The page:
The SEC Considers Overhauling Stock Trading Rules For Retail Investors
The United States Securities & Exchange Commission (SEC) is looking at new rules that would improve deals for smaller traders. In particular, the financial watchdog is putting payment for order flow (PFOF) under the microscope – a practice used by brokers like Robinhood to maximize profits.
Payment For Order Flow
Wholesale market makers currently pay brands like Robinhood and TD Ameritrade to route orders to them instead of centralized exchanges. In fact, this system currently makes up approximately 75% of Robinhood’s revenue.
But while the controversial broker may argue that this process gives retail traders more competitive deals than exchanges, market spectators are quick to point out the potential conflict of interest.
Some believe the system also leads to firms incentivizing clients to keep trading, with brands adding enticing extras to keep investors active. And whilst this may mean more profits for companies like Robinhood, it doesn’t necessarily translate into higher returns for customers.
The PFOF practice came under the spotlight last year when retail traders bought shares in GameStop and AMC in huge volumes. Spurred on by Discord threads, retail investors squeezed major Wall Street firms that had shorted the stocks. And to do so, investors turned to commission-free trading brands like Robinhood that utilize PFOF.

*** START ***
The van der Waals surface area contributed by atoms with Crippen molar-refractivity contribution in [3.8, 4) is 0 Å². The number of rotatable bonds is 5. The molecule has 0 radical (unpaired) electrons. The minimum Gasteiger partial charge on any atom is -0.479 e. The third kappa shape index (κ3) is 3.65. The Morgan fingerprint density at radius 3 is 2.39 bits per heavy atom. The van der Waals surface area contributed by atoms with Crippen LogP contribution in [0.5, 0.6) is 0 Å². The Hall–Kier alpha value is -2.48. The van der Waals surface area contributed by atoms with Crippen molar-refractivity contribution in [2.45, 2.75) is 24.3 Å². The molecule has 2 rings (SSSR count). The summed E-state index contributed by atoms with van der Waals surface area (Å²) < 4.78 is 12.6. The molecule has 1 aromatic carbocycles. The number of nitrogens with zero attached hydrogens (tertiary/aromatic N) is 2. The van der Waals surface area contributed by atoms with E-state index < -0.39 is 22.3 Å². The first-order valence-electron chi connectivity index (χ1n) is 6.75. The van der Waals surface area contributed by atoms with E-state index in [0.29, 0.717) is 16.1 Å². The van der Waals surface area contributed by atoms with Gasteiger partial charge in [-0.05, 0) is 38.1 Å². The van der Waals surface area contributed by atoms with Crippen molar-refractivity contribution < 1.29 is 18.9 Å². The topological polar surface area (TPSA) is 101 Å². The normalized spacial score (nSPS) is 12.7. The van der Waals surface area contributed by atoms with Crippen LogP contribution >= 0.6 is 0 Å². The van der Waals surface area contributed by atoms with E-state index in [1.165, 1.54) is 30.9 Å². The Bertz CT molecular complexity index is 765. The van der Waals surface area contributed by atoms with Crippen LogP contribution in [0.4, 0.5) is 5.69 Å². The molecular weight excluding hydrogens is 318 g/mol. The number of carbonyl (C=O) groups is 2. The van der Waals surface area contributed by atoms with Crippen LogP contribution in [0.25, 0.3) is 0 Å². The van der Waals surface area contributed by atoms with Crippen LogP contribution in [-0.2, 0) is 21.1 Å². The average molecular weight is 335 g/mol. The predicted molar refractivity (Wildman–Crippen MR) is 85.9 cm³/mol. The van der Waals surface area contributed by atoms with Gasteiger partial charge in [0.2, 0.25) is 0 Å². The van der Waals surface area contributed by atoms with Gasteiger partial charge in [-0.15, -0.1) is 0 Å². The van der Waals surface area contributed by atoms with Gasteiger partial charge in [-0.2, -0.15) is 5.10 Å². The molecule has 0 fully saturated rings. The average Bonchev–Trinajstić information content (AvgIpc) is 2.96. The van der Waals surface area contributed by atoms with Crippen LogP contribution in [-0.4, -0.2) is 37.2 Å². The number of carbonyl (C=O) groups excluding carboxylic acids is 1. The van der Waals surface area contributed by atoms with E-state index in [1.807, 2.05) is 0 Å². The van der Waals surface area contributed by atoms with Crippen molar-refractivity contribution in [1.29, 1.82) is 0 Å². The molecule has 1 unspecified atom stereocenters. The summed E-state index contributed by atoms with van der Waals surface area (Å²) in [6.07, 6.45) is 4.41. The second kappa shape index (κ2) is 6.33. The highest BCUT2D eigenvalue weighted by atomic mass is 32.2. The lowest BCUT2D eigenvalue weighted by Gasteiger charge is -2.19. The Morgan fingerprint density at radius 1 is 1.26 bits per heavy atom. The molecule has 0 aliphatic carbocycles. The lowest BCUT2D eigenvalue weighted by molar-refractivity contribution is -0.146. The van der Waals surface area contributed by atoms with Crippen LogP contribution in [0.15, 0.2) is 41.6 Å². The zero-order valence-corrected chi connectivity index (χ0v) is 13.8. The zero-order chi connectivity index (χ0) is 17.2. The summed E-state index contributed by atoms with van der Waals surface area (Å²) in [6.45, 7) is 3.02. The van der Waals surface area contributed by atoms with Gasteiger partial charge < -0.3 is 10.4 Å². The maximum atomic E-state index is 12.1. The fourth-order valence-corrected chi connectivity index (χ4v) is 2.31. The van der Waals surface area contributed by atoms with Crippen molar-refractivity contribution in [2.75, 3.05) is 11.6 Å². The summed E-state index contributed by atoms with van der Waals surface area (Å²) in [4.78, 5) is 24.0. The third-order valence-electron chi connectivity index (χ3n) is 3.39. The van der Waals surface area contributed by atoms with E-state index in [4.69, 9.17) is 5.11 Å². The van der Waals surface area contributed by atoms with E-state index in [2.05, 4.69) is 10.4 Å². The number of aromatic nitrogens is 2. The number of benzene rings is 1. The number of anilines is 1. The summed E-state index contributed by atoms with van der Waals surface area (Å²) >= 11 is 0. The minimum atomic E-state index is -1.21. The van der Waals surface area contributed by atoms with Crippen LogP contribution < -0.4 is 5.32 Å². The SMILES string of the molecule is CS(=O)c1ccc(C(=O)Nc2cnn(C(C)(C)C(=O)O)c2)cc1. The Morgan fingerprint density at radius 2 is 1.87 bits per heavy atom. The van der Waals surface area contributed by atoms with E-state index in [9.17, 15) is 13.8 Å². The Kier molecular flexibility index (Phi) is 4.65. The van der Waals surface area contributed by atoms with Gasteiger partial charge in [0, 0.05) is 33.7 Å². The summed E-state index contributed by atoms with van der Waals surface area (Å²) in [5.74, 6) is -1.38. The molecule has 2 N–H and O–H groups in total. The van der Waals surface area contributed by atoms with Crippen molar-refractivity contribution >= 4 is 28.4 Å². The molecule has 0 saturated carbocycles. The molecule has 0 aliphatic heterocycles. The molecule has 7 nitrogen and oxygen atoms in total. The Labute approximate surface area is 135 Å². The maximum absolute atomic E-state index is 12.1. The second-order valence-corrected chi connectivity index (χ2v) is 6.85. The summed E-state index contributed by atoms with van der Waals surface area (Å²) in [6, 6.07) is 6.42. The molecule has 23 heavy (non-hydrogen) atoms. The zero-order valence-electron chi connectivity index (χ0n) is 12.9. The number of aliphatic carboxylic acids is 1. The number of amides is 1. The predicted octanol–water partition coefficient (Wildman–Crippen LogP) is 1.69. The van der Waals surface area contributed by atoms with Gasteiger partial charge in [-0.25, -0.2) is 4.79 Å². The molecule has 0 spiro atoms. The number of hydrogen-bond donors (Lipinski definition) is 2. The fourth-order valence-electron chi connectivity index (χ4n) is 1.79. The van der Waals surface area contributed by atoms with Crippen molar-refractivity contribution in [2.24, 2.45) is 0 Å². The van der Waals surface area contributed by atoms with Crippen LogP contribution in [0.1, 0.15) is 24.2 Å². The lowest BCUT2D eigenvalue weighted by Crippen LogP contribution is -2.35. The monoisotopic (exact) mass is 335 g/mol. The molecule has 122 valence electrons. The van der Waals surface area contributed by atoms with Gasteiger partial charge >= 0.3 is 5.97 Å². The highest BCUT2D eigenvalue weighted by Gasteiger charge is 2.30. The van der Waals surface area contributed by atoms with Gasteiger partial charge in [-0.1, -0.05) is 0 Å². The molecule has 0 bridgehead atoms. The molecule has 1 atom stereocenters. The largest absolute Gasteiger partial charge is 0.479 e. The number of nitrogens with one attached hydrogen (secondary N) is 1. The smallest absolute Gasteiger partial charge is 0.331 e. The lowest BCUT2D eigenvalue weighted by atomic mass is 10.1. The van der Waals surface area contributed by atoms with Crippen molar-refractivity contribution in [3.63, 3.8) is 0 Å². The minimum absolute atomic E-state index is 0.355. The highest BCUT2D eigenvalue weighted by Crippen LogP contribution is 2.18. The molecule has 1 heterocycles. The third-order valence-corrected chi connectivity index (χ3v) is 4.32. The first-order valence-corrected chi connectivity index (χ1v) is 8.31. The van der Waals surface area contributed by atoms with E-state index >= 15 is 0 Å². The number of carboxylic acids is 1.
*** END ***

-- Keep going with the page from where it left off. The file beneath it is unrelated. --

The SEC is particularly interested in whether retail trading brokers are sending client orders to the wholesaler at the highest price, instead of opting for venues providing the most competitive deal. As the SEC chair, Gary Gensler pointed out, “When one party is paying a platform for the order flow, that can be in conflict with a retail customer getting the best execution”.
The Wall Street regulator is also considering reducing obstacles for exchanges trying to compete with market-makers by permitting exchanges to offer sub-penny pricing and amending the current definition of ‘best execution’. See our recent guide to execution quality for our thoughts.
Importantly, the SEC review could see the biggest shift in US stock market rules in recent years. And with other major trading jurisdictions, including the UK and Australia already prohibiting the practice, calls for action in the US are getting louder.
Firms like TD Ameritrade may argue that the existing system offers “great outcomes” for everyday investors, however, brokers such as Fidelity are quick to point out they offer competitive stock prices and commission-free trading without using payment for order flow.
For now, it’s unclear where this new regulatory interest will end up. No doubt the SEC will have to battle it out in court to get any changes over the line. Still, and importantly for retail traders, the debate shows one of the country’s chief financial watchdogs is taking active steps to protect their interests.